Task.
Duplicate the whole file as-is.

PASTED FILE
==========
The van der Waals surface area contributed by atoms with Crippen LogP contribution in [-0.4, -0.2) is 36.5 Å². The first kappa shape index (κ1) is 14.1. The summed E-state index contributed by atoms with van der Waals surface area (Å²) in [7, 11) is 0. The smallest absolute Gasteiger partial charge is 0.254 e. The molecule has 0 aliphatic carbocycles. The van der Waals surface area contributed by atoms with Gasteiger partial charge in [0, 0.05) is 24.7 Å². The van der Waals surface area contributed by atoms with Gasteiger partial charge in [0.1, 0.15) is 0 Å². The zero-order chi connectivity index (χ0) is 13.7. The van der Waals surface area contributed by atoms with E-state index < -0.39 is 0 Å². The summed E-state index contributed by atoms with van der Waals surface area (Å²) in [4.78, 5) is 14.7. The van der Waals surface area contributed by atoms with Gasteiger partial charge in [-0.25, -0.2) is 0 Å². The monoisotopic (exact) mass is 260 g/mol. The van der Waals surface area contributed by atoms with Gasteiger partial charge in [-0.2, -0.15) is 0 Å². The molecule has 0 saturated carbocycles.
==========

The van der Waals surface area contributed by atoms with Crippen LogP contribution in [-0.4, -0.2) is 36.5 Å². The first kappa shape index (κ1) is 14.1. The summed E-state index contributed by atoms with van der Waals surface area (Å²) in [7, 11) is 0. The smallest absolute Gasteiger partial charge is 0.254 e. The molecule has 0 aliphatic carbocycles. The van der Waals surface area contributed by atoms with Gasteiger partial charge in [0, 0.05) is 24.7 Å². The van der Waals surface area contributed by atoms with Gasteiger partial charge in [0.1, 0.15) is 0 Å². The zero-order chi connectivity index (χ0) is 13.7. The van der Waals surface area contributed by atoms with E-state index < -0.39 is 0 Å². The summed E-state index contributed by atoms with van der Waals surface area (Å²) in [4.78, 5) is 14.7. The van der Waals surface area contributed by atoms with Gasteiger partial charge in [-0.25, -0.2) is 0 Å². The monoisotopic (exact) mass is 260 g/mol. The van der Waals surface area contributed by atoms with Gasteiger partial charge in [-0.2, -0.15) is 0 Å². The molecule has 0 saturated carbocycles.